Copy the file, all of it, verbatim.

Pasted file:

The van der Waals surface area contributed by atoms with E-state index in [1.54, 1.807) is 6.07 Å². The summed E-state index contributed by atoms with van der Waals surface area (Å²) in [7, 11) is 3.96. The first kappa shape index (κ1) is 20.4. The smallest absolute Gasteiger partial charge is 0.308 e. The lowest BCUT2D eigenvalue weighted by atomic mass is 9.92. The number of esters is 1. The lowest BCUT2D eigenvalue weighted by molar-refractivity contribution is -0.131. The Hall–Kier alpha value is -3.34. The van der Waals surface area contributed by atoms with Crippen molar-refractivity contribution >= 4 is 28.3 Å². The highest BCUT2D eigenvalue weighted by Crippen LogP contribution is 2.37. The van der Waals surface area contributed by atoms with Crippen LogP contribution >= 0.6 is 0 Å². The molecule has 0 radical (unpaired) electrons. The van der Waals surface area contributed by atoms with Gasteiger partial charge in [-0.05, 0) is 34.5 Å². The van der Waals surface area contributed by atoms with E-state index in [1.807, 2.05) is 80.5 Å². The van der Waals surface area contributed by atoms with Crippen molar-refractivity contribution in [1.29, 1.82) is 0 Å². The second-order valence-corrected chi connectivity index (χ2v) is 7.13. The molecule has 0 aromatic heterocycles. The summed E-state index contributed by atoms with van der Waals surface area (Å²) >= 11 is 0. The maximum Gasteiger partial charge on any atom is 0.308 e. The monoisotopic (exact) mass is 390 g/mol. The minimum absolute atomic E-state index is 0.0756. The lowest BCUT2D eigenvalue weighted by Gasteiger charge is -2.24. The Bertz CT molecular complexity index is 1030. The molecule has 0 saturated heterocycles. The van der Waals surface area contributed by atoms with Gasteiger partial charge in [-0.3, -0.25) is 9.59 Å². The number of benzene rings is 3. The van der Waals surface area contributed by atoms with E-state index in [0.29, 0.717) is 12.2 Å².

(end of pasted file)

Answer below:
The van der Waals surface area contributed by atoms with E-state index in [1.54, 1.807) is 6.07 Å². The summed E-state index contributed by atoms with van der Waals surface area (Å²) in [7, 11) is 3.96. The first kappa shape index (κ1) is 20.4. The smallest absolute Gasteiger partial charge is 0.308 e. The lowest BCUT2D eigenvalue weighted by atomic mass is 9.92. The number of esters is 1. The lowest BCUT2D eigenvalue weighted by molar-refractivity contribution is -0.131. The Hall–Kier alpha value is -3.34. The van der Waals surface area contributed by atoms with Crippen molar-refractivity contribution >= 4 is 28.3 Å². The highest BCUT2D eigenvalue weighted by Crippen LogP contribution is 2.37. The van der Waals surface area contributed by atoms with Crippen LogP contribution >= 0.6 is 0 Å². The molecule has 0 radical (unpaired) electrons. The van der Waals surface area contributed by atoms with Gasteiger partial charge in [-0.05, 0) is 34.5 Å². The van der Waals surface area contributed by atoms with E-state index in [1.807, 2.05) is 80.5 Å². The van der Waals surface area contributed by atoms with Crippen molar-refractivity contribution in [1.29, 1.82) is 0 Å². The second-order valence-corrected chi connectivity index (χ2v) is 7.13. The molecule has 0 aromatic heterocycles. The summed E-state index contributed by atoms with van der Waals surface area (Å²) >= 11 is 0. The maximum Gasteiger partial charge on any atom is 0.308 e. The monoisotopic (exact) mass is 390 g/mol. The minimum absolute atomic E-state index is 0.0756. The lowest BCUT2D eigenvalue weighted by Gasteiger charge is -2.24. The Bertz CT molecular complexity index is 1030. The molecule has 0 saturated heterocycles. The van der Waals surface area contributed by atoms with Gasteiger partial charge in [-0.3, -0.25) is 9.59 Å². The number of benzene rings is 3. The van der Waals surface area contributed by atoms with E-state index in [0.29, 0.717) is 12.2 Å².